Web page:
Morning coffee at La Roca shopping outlet Village, Barcelona
Text and Photo © JE Nilsson and CM Cordeiro 2012

A few years ago when visiting Italy, I had the pleasure of going “outlet shopping” at a large shopping centre just outside of Florence. It was more or less an entire village that was built just for the purpose of offering branded goods at discount prices. It was last seasons pieces, short series, not so successful colours, odd sizes and a fairly decent discount given to those who took the trouble to search through all this for something they liked. The prices are fine but you will also need to deal with the disappointment of finding a perfect pair of shoes in just that half size smaller model that would make them actually possible to wear on your feet.

This day in Barcelona, it wasn’t so much the shopping that we looked forward to, but rather just a reason to get outside of the city centre of Barcelona for a few hours. The La Roca Village (at La Roca del Vallès, Barcelona) was just about a 40 minutes drive from Plaça Catalunya, and this allowed for some indulgence in time to sightsee and catch-up on life whilst window shopping.

A seemingly endless supply of wine wasn’t on top of the list at about 8 AM.

There is something special with early mornings in Barcelona. It is like everything is starting afresh from scratch and you wake up not only to a new day but to a whole world of possibilities. The only thing you really need to get started with your new life, is a breakfast.

Fortunate too that starting early, it was just about breakfast time when we arrived at the village, designed in the style of a turn-of-the-century Catalonian town with its pristinely kept cream and white painted walls reflecting a serenity in the morning sun, just slightly before store opening hours. Perfect. Given this bonus time we sat down and soaked in the morning activities centered around the cozy and warm wooden paneled interior of the  Café & Té.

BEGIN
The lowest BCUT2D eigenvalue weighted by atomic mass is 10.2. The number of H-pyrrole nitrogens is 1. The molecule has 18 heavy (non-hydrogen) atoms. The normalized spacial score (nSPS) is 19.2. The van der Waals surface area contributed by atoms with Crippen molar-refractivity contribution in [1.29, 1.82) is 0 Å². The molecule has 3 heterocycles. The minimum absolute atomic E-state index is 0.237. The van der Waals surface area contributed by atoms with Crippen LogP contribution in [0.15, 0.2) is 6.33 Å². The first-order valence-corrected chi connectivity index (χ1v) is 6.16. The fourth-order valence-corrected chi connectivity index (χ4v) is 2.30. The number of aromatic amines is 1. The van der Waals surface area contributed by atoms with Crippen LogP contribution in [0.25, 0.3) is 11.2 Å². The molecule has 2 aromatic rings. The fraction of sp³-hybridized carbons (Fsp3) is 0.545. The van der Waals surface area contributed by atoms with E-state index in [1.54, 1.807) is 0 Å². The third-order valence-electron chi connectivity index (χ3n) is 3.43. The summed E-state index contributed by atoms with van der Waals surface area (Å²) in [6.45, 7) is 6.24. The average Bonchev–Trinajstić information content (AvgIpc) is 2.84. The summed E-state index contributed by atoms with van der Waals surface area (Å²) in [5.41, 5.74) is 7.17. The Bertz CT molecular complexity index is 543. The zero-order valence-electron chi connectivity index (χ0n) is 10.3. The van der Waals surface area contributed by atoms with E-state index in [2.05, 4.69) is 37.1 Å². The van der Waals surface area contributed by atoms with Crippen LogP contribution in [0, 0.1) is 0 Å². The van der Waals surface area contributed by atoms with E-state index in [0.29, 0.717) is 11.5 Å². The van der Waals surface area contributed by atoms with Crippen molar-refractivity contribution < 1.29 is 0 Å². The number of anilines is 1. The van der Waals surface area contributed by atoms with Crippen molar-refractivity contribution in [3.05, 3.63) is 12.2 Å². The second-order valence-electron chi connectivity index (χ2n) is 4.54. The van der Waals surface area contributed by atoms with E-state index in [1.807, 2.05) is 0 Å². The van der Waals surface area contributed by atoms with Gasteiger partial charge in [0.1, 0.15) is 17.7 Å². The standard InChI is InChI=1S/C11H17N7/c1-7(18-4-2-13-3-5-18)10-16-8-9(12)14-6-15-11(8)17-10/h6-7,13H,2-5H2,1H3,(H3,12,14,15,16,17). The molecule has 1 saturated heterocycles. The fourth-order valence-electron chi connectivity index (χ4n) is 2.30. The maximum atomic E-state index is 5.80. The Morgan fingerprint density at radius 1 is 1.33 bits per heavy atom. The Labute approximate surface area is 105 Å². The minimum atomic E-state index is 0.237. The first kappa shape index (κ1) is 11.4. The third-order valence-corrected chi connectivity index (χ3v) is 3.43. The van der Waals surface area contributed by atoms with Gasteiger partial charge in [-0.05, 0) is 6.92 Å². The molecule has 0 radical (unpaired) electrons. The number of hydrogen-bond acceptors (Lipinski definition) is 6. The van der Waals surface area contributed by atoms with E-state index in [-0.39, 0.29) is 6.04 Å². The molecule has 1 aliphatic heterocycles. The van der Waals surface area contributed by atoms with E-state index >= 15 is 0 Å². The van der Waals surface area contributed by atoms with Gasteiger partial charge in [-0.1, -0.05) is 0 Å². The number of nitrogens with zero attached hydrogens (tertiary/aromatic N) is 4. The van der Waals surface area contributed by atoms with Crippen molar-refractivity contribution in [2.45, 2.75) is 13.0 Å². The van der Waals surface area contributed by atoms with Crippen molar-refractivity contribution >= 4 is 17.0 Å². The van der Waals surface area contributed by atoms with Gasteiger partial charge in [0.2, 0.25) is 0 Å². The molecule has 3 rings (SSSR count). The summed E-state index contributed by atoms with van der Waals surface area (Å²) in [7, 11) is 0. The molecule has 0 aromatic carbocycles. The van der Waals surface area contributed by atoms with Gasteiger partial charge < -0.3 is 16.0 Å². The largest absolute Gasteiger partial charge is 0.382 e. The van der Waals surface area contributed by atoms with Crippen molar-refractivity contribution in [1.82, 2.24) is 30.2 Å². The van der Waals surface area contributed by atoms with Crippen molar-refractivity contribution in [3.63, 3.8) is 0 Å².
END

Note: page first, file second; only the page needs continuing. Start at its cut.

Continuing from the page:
Colours of Italy, in Spain.

Café & Té that carried the colours of Italy with a partial Italian menu of pastas, panini and Italian coffee is actually a Spanish founded modern coffeehouse (a traditional one being one like Granja Viader) that began in 1994 in Madrid but now has the largest number of outlets in Catalunya, managing close to 150 locations. Surprising too is that their most immediate countries of expansion excludes Italy, but includes France and Portugal.

Inspiration for Café & Té seem international, where to my delight, I found Ben and Jerry’s.

Pernil i formatge.

Classic xocolata calenta.

Gaudí influence and eye…

most everywhere in Catalunya.

After the morning’s hot chocolate at Café & Té, where I can safely say that it is difficult to find a lousy cup of hot chocolate anywhere in Spain, I of course couldn’t help but land up right in front of Chocolat Factory, with maitre chocolatier Michel Laline from Belgium at its helm.

Chocolat Factory. The 77% Cacao mental sign is from a 2011 corporate campaign on the theme, as I understood it, make chocolate, not war, which I think fits well with my own sentiments on the issue. It seems like I will never be able to disconnect from this ‘world peace’ thing.

However impossible it must be to profile yourself within the area of chocolate, that is nothing that stopped Michel Laline for example, to established a quite creative chain of chocolate outlets all over Spain. Since his Chocolat Factory has its workshop here on the remote plains of Valles where they mastermind, design and produce handmade chocolate, I was not surprised to find one of their outlets here too.

In Barcelona you eventually start to expect the unexpected. Art and architecture seems to be alive with a strong creative undercurrent that can suddenly burst out into almost anything. You find influences mixed and matched from Antoni Gaudí’s to Miró, from Picasso to maybe the best football teams in the world.

And it was with this thought that I strolled the streets of La Roca Village, finding inspiration in all sorts of design ideas, both from what was already in the stores and from the surrounding environment that through Gaudí’s broken pieces, find in itself a new coherence after all.

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